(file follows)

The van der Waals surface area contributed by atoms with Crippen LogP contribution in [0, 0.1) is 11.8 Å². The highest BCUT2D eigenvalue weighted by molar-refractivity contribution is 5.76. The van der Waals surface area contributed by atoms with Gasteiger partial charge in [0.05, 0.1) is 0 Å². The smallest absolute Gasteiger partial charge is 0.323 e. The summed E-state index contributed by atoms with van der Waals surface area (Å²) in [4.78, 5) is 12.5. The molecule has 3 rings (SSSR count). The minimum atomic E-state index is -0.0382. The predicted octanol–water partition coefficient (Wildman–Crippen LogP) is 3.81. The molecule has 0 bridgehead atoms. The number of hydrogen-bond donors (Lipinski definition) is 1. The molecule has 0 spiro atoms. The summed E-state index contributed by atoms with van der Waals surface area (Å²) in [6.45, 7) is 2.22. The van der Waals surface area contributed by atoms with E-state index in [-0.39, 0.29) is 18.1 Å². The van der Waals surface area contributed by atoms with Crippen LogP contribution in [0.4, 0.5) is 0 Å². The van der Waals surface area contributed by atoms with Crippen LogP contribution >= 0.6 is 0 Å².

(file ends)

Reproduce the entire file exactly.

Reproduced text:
The van der Waals surface area contributed by atoms with Crippen LogP contribution in [0, 0.1) is 11.8 Å². The highest BCUT2D eigenvalue weighted by molar-refractivity contribution is 5.76. The van der Waals surface area contributed by atoms with Gasteiger partial charge in [0.05, 0.1) is 0 Å². The smallest absolute Gasteiger partial charge is 0.323 e. The summed E-state index contributed by atoms with van der Waals surface area (Å²) in [4.78, 5) is 12.5. The molecule has 3 rings (SSSR count). The minimum atomic E-state index is -0.0382. The predicted octanol–water partition coefficient (Wildman–Crippen LogP) is 3.81. The molecule has 0 bridgehead atoms. The number of hydrogen-bond donors (Lipinski definition) is 1. The molecule has 0 spiro atoms. The summed E-state index contributed by atoms with van der Waals surface area (Å²) in [6.45, 7) is 2.22. The van der Waals surface area contributed by atoms with E-state index in [-0.39, 0.29) is 18.1 Å². The van der Waals surface area contributed by atoms with Crippen LogP contribution in [0.4, 0.5) is 0 Å². The van der Waals surface area contributed by atoms with Crippen LogP contribution >= 0.6 is 0 Å².